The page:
Getting Technical

October 23, 2013
BY Maayan Jaffe

maayan_jaffe_squareLast week, I had the privilege of attending the Technion’s annual event, which honored outgoing president Beth Perlman and celebrated incoming president John Davison.

And while Beth and John are both very impressive people, most impressive is the organization they serve, the American Technion Society.

In each speech, some of the incredible work being done by the Technion was revealed. For example:

• The Jacobs Technion-Cornell Innovation Institute (JTCII) plays a key role within Cornell NYC Tech  by offering interdisciplinary dual-degree programs in the applied information-based sciences and by bringing a global perspective to research and education with an emphasis on technology transfer, commercialization and entrepreneurship.

• Ubiquitin, the protein that causes cells to die, showing potential for new cancer treatments, was discovered by Technion Nobel laureates Aaron Ciechanover and Avram Hershko.

• Insightec, led by Technion graduate Yoav Medan, makes possible noninvasive destruction of tumors by ultrasound.

• Technion graduate Alex Silberklang, who headed GE Ultrasound (based in Israel) for a decade, invented cardiac imaging through PC-based ultrasound.

• Most recently, the Technion-Israel Institute of Technology received a $130 million grant to build an academy called the Technion Guangdong Institute of Technology as a joint venture with China’s Shantou University.

Wow!

And the list is much, much longer.

A new Taub Center study — updating a previous study by professor Dan Ben-David from 2008 — reveals a further deterioration in the State of Israel’s higher education. Israel’s academic brain drain to the United States is unparalleled, with 29 Israeli scholars in the U.S. for every 100 remaining at home in 2008 (the most recent data available), an inc-rease from 25 per 100 just four years earlier. This is several orders of magnitude more than the 1.1 Japanese or the 3.4 French scholars for each 100 remaining in their respective home countries.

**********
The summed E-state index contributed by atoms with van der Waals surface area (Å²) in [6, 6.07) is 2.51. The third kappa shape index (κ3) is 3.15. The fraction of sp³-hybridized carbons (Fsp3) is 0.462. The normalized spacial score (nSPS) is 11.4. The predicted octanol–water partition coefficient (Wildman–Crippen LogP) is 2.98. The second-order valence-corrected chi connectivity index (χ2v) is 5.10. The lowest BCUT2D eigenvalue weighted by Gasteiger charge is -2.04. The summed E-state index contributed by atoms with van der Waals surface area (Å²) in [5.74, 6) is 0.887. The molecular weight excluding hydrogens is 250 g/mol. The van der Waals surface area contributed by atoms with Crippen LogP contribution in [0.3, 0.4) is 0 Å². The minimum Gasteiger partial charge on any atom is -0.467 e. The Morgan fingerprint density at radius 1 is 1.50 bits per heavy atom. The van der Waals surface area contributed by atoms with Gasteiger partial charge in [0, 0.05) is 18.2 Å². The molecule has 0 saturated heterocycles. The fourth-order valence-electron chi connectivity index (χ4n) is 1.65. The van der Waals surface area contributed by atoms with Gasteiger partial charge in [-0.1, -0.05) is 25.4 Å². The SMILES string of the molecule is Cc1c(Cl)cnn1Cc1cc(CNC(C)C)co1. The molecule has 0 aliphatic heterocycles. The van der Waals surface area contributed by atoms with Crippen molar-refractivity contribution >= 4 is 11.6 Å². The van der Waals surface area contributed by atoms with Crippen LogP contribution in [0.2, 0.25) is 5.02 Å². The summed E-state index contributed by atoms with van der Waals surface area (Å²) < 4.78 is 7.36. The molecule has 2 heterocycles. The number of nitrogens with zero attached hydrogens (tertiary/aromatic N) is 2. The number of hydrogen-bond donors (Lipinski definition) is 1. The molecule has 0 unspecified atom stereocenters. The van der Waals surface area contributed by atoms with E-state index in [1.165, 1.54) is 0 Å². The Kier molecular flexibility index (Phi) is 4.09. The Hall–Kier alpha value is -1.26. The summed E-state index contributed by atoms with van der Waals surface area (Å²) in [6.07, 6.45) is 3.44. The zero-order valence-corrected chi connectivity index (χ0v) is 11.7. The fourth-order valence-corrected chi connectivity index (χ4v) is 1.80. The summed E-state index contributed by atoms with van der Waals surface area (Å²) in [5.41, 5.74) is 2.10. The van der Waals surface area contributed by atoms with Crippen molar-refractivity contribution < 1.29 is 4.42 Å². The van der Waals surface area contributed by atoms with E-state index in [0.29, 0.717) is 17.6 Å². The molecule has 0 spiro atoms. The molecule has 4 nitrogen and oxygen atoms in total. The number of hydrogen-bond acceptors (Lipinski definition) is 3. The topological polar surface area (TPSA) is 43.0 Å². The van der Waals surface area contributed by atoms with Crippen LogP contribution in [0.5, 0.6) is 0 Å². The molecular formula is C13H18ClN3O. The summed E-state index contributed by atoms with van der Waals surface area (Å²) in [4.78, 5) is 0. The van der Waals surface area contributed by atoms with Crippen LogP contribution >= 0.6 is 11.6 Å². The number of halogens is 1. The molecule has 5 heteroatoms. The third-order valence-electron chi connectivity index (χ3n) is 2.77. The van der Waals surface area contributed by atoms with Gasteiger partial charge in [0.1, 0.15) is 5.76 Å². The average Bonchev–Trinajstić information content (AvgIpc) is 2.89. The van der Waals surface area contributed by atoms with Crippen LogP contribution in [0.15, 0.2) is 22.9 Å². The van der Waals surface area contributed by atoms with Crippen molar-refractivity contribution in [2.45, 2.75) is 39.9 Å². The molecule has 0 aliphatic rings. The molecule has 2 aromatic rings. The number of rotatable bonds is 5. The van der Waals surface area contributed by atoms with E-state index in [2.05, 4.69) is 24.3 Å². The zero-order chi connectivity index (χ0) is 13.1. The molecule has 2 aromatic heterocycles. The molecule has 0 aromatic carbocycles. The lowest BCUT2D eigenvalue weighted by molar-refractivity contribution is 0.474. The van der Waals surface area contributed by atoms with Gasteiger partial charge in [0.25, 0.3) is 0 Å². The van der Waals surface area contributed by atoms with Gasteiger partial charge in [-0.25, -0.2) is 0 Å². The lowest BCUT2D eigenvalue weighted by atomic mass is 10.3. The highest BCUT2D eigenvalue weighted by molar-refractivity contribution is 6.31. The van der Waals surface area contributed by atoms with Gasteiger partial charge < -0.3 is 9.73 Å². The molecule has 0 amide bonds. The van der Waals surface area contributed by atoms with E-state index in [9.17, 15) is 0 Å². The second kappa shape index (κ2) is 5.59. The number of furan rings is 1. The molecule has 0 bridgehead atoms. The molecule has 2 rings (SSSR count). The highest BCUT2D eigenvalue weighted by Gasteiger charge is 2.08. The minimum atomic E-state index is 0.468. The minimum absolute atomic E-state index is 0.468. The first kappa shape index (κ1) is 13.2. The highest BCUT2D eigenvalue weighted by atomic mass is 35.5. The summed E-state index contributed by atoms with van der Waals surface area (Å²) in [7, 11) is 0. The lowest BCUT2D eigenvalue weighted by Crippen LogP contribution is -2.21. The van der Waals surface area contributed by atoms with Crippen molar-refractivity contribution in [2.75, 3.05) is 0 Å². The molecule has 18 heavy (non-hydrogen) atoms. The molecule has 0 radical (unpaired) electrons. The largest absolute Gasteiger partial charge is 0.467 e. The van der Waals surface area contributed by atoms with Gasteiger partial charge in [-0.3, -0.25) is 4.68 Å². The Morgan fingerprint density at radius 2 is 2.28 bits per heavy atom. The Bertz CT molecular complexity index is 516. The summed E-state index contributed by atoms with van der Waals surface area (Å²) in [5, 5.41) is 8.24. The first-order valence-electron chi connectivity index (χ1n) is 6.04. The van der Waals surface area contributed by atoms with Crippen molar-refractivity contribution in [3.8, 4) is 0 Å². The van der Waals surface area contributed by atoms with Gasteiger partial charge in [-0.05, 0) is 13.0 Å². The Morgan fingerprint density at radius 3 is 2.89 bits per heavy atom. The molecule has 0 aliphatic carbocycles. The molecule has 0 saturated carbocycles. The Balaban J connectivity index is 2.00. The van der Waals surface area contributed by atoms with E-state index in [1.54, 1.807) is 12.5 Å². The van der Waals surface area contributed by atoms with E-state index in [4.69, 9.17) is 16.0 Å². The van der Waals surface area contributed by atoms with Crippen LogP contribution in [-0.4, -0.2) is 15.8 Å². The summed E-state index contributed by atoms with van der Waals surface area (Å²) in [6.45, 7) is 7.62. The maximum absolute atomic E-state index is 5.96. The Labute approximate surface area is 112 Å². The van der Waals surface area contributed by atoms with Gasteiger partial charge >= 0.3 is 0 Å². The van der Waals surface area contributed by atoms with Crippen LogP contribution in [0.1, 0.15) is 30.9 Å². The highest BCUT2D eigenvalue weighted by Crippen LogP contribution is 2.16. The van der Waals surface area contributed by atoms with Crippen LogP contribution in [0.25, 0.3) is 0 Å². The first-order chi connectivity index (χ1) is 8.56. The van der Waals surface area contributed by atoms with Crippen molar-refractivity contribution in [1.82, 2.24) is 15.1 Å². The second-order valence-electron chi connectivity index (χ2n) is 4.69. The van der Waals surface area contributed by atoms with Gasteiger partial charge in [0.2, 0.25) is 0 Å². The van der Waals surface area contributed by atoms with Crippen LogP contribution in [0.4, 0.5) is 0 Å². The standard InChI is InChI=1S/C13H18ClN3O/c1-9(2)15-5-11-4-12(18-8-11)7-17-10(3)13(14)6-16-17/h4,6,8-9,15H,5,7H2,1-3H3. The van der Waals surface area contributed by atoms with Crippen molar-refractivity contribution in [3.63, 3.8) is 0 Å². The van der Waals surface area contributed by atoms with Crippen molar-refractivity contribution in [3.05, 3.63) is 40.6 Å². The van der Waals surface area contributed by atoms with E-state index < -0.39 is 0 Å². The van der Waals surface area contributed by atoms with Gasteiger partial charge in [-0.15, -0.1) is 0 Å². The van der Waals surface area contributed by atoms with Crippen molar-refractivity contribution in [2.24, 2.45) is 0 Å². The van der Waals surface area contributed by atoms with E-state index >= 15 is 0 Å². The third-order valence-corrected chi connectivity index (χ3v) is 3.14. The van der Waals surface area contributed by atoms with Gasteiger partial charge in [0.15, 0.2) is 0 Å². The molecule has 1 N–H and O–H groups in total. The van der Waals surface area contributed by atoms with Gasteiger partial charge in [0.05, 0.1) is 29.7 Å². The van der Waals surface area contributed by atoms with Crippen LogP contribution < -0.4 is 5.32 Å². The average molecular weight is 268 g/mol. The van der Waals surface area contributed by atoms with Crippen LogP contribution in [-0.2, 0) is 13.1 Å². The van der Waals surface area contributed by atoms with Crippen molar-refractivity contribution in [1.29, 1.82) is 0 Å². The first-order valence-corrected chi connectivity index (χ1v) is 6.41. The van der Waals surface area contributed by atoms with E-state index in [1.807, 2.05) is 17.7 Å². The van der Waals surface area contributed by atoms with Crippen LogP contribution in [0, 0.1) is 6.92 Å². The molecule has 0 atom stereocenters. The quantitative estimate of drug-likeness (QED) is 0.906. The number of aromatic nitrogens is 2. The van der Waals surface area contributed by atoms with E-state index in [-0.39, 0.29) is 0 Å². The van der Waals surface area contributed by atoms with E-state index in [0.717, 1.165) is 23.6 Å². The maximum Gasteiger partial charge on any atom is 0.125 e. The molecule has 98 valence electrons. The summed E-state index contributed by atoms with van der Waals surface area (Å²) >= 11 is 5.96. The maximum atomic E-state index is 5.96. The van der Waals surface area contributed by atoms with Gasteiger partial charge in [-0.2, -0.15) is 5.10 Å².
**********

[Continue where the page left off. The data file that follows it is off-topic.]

There’s a risk that Israel will lose its reputation as the start-up nation.

Technion is cutting-edge scientific and technological knowledge and capabilities. An investment in the Technion is an investment in the establishment of buildings and research centers, the acquisition of advanced scientific equipment and the development of infrastructure for new faculty. It is an investment in Israel today … and tomorrow.

The crowd at last week’s event was intimate, a demonstration that the local chapter of the American Technion Society is one of the area’s best-kept secrets.

There are many ways that we can support Israel — through advocacy, philanthropy, tourism, etc. But when it comes to telling Israel’s story, to showcasing the Israel you don’t see in the news and don’t hear about at policy conferences, the Technion can play a key role.

Next time you want to tell someone, “Israel is the start-up nation,” show them the list above or visit the Technion’s website (www1.technion.ac.il/en). Then it will be clear, “start-up nation” is not just a catch phrase or saying, it’s an action and an achievement. It’s an ambition and an energy. It’s technology that makes a difference. It’s the Technion. It’s Israel.

Maayan Jaffe is JT editor-in-chief
mjaffe@jewishtimes.com

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